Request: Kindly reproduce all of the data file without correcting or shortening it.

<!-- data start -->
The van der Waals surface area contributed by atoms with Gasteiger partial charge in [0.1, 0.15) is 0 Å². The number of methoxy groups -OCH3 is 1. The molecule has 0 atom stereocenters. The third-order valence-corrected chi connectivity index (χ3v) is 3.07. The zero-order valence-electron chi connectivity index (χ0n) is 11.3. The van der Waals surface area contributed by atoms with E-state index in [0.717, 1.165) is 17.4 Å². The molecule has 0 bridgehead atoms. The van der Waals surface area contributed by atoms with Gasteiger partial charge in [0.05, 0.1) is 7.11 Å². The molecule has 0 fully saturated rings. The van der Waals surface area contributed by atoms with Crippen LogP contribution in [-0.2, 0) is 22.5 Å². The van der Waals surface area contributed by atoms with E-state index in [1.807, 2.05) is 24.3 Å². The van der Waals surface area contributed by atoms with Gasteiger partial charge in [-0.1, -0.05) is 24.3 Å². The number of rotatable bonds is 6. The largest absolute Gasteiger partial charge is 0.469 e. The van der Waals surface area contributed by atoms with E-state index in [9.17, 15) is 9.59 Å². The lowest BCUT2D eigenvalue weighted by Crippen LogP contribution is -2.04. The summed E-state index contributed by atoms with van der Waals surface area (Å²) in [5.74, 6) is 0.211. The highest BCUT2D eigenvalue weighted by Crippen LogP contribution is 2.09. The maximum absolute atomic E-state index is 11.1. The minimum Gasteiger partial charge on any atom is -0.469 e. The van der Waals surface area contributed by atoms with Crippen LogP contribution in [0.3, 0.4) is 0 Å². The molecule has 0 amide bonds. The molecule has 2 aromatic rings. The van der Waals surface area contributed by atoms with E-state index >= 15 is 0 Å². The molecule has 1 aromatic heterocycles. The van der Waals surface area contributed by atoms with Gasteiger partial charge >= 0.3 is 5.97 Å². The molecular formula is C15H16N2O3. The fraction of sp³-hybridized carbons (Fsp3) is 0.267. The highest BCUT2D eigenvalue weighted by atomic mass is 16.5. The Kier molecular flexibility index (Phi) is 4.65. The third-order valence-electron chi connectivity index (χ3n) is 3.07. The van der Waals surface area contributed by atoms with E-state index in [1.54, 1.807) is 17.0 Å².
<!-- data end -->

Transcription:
The van der Waals surface area contributed by atoms with Gasteiger partial charge in [0.1, 0.15) is 0 Å². The number of methoxy groups -OCH3 is 1. The molecule has 0 atom stereocenters. The third-order valence-corrected chi connectivity index (χ3v) is 3.07. The zero-order valence-electron chi connectivity index (χ0n) is 11.3. The van der Waals surface area contributed by atoms with E-state index in [0.717, 1.165) is 17.4 Å². The molecule has 0 bridgehead atoms. The van der Waals surface area contributed by atoms with Gasteiger partial charge in [0.05, 0.1) is 7.11 Å². The molecule has 0 fully saturated rings. The van der Waals surface area contributed by atoms with Crippen LogP contribution in [-0.2, 0) is 22.5 Å². The van der Waals surface area contributed by atoms with E-state index in [1.807, 2.05) is 24.3 Å². The van der Waals surface area contributed by atoms with Gasteiger partial charge in [-0.1, -0.05) is 24.3 Å². The number of rotatable bonds is 6. The largest absolute Gasteiger partial charge is 0.469 e. The van der Waals surface area contributed by atoms with E-state index in [9.17, 15) is 9.59 Å². The lowest BCUT2D eigenvalue weighted by Crippen LogP contribution is -2.04. The summed E-state index contributed by atoms with van der Waals surface area (Å²) in [5.74, 6) is 0.211. The highest BCUT2D eigenvalue weighted by Crippen LogP contribution is 2.09. The maximum absolute atomic E-state index is 11.1. The minimum Gasteiger partial charge on any atom is -0.469 e. The van der Waals surface area contributed by atoms with Crippen LogP contribution in [0.3, 0.4) is 0 Å². The molecule has 0 amide bonds. The molecule has 2 aromatic rings. The van der Waals surface area contributed by atoms with E-state index >= 15 is 0 Å². The molecule has 1 aromatic heterocycles. The van der Waals surface area contributed by atoms with Gasteiger partial charge >= 0.3 is 5.97 Å². The molecular formula is C15H16N2O3. The fraction of sp³-hybridized carbons (Fsp3) is 0.267. The highest BCUT2D eigenvalue weighted by atomic mass is 16.5. The Kier molecular flexibility index (Phi) is 4.65. The third-order valence-electron chi connectivity index (χ3n) is 3.07. The van der Waals surface area contributed by atoms with E-state index in [1.54, 1.807) is 17.0 Å².